Where does business success come from? Are great quarterbacks born as great football players or did they have to learn how to play football? Great players practice all week for the game on Sunday. But what do they practice? They are already great. They practices plays — football procedures.
In business, employees are expected to perform their job all day long. But how much time is allocated to practicing their job?
Evaluating Business Success
In football, teams have a playbook defining, step-by-step, every player’s job on every play. The team practices every play until it is executed correctly. Now they are ready for the game on Sunday. Does your company have a playbook or business manual? With step-by-step procedures, job descriptions, reports and forms for every job? Does every employee know exactly what is expected from them for the company to succeed and keep its customers happy?
Is Your Playbook a Valuable Asset Leading You to Success?
All large organizations have a playbook or business manual. Is that how they got large? They standardize business processes to eliminate inefficiencies. They find the plays that work and use them over and over to succeed.
Let’s take sales – do your salespeople have a quota to fill? Do they have call sheets to complete, month-end status reports, 30-60-90 day forecasts? What about the rest of your company? Every employee needs the same process detail to be successful. Yet having clearly defined policies and procedures is often an afterthought to starting a business.
Policies and Procedures Precede Business Success
But, policies and procedures are your business. Return policies, credit procedures, sales and service policies, policies on vacation, healthcare, and sick leave. Policies, documented or not, communicate your strategy, vision, and understanding of the market to your employees and customers. It’s not what you say. It’s what you do that is the essence of your company.
How many points could your team score if there was no playbook and positions were not clearly defined? How would you communicate in the huddle what you wanted to get done? Chaos would develop and the team that was better organized would win.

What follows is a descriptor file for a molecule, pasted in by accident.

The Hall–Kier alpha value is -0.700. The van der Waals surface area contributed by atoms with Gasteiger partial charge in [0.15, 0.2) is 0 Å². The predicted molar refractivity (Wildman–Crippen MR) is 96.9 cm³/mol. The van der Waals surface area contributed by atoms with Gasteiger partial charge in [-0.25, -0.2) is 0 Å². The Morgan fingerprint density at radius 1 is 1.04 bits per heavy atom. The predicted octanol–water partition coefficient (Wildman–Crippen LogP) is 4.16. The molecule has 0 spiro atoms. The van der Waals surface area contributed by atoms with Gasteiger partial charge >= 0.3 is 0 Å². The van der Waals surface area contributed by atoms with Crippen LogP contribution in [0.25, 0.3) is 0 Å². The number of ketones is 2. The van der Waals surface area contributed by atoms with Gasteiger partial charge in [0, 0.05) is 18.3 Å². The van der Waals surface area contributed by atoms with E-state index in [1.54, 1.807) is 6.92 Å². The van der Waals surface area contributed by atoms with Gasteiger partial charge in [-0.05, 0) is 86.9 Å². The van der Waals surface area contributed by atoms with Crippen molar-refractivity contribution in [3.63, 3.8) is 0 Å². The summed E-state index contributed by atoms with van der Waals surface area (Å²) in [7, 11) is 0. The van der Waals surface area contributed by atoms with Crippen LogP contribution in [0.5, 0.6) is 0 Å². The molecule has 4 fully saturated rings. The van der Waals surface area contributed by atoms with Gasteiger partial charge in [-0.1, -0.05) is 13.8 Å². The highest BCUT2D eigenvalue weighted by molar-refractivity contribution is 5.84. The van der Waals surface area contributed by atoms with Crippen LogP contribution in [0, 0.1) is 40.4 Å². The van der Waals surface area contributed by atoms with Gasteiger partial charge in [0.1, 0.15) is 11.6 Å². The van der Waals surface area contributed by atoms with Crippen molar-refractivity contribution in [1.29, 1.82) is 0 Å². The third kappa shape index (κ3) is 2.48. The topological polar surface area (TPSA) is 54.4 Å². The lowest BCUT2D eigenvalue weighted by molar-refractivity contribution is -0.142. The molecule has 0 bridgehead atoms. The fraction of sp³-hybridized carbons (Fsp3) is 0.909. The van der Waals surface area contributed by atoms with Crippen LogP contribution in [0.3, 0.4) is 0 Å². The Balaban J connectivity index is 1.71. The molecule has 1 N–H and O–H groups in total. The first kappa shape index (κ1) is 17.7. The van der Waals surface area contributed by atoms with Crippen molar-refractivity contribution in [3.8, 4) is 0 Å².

What are the Costs of NOT Having Policies and Procedures?
- Opportunity costs – Lost sales or goodwill from the uneven treatment of customers. McDonalds requires that all food served at its thousands of franchises taste and is served exactly the same. Would you continue to eat at McDonalds if it wasn’t?
- Inefficiency costs – Time spent correcting tasks improperly performed or documented. “If you don’t have time to do it right the first time, when will you have time to fix it?”
- Legal Liability – How much does the company pay its lawyers to defend itself when policies and procedures are unclear, someone gets damaged, and people sue?
Companies operating without clearly articulated policies and procedures are gambling – they don’t know if they’ll succeed. Successful companies don’t take chances with success. They practice, honing their skills, focused on winning through a process of well thought out policies and procedures. Not only do policies and procedures solve business problems, but they can be the deciding factor between your business success and failure.